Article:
Digitizer can capture extremely long and weak signals

November 14, 2018 // By Christoph Hammerschmidt
A new "Signal Averaging" package revolutionizes the way signals can be captured and averaged. Signal averaging plays a critical role in applications where signal details hidden in random noise need to be extracted and analyzed.

Spectrum Instrumentation's new package uses SCAPP (Spectrum's CUDA Access for Parallel Processing) together with the company's latest digitizers to harness the parallel structure of a CUDA graphics card for data processing. The data is sent directly to a GPU using Remote Direct Memory Access (RDMA) transmission, where fast time and frequency domain signal averaging is possible and limitations associated with other approaches are avoided. The new averaging package is interesting for all users who work with weak signals. These include applications such as mass spectrometry, LIDAR, radio astronomy, automation, radar, biomedicine, sonar and many more. The package is available now.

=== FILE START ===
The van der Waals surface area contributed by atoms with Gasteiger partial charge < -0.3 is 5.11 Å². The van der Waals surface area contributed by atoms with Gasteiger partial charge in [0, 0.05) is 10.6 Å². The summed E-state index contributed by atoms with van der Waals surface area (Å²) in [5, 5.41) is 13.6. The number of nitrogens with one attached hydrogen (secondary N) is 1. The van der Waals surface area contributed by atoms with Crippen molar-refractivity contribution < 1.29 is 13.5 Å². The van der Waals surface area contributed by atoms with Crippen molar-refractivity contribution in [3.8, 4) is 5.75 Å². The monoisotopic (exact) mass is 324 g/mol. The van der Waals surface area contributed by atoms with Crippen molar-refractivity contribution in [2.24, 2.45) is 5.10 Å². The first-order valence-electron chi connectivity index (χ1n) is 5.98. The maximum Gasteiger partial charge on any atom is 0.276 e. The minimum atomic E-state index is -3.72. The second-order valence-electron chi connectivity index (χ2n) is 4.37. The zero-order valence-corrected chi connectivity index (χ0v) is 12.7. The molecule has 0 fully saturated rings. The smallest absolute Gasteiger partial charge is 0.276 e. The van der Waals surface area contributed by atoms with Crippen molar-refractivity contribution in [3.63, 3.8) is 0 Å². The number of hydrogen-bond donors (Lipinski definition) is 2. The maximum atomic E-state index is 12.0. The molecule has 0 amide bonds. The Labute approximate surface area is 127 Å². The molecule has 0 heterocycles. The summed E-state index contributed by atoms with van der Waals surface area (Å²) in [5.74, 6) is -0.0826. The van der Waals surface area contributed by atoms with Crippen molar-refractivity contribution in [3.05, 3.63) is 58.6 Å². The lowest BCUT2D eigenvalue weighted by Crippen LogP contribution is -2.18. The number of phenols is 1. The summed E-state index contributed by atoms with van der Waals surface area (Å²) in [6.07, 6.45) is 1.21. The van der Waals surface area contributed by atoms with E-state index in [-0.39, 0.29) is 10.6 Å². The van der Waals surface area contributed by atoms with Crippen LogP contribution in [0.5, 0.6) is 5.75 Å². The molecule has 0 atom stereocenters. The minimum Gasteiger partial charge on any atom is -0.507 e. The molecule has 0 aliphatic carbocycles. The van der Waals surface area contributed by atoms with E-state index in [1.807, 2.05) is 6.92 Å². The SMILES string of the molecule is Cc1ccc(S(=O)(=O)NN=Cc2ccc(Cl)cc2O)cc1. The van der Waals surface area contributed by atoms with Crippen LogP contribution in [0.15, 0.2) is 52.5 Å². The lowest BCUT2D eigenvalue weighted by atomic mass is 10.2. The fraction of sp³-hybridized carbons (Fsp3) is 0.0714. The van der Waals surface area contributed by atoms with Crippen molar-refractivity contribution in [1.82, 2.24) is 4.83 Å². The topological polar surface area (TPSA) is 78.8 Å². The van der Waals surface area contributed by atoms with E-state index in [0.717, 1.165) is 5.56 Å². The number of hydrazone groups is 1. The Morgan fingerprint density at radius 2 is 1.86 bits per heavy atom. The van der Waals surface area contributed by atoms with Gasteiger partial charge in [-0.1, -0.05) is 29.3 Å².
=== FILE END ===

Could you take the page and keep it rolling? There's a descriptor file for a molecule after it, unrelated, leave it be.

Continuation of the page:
Until now, users who wanted to perform signal averaging had three basic options: First, they could buy a digital oscilloscope that included signal averaging. Another possibility was the purchase of a digitizer card, where the digitized data is sent to a PC and the host processor performs the calculations. As a third option, a special digitizer could be purchased, which takes over the signal averaging itself with FPGA technology (Field Programmable Gate Array). However, all these three techniques have severe limitations when averaging for long signals has to be performed.

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